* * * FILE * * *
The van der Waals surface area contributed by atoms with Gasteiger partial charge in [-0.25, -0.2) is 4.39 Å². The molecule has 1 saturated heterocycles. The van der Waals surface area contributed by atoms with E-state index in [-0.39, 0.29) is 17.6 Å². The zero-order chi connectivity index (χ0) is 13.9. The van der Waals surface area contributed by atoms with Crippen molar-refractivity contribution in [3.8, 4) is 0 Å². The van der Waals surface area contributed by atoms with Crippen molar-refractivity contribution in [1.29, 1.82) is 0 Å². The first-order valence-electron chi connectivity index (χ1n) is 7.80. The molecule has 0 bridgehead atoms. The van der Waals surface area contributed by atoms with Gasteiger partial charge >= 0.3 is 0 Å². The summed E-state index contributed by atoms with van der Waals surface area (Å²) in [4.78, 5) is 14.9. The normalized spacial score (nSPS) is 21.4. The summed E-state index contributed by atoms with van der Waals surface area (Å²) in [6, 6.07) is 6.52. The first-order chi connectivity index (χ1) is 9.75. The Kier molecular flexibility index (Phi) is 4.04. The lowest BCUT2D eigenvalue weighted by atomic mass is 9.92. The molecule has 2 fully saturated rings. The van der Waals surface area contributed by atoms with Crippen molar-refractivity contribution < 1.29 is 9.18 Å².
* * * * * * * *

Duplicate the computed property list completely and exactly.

The van der Waals surface area contributed by atoms with Gasteiger partial charge in [-0.25, -0.2) is 4.39 Å². The molecule has 1 saturated heterocycles. The van der Waals surface area contributed by atoms with E-state index in [-0.39, 0.29) is 17.6 Å². The zero-order chi connectivity index (χ0) is 13.9. The van der Waals surface area contributed by atoms with Crippen molar-refractivity contribution in [3.8, 4) is 0 Å². The van der Waals surface area contributed by atoms with Crippen molar-refractivity contribution in [1.29, 1.82) is 0 Å². The first-order valence-electron chi connectivity index (χ1n) is 7.80. The molecule has 0 bridgehead atoms. The van der Waals surface area contributed by atoms with Gasteiger partial charge >= 0.3 is 0 Å². The summed E-state index contributed by atoms with van der Waals surface area (Å²) in [4.78, 5) is 14.9. The normalized spacial score (nSPS) is 21.4. The summed E-state index contributed by atoms with van der Waals surface area (Å²) in [6, 6.07) is 6.52. The first-order chi connectivity index (χ1) is 9.75. The Kier molecular flexibility index (Phi) is 4.04. The lowest BCUT2D eigenvalue weighted by atomic mass is 9.92. The molecule has 2 fully saturated rings. The van der Waals surface area contributed by atoms with Crippen molar-refractivity contribution < 1.29 is 9.18 Å².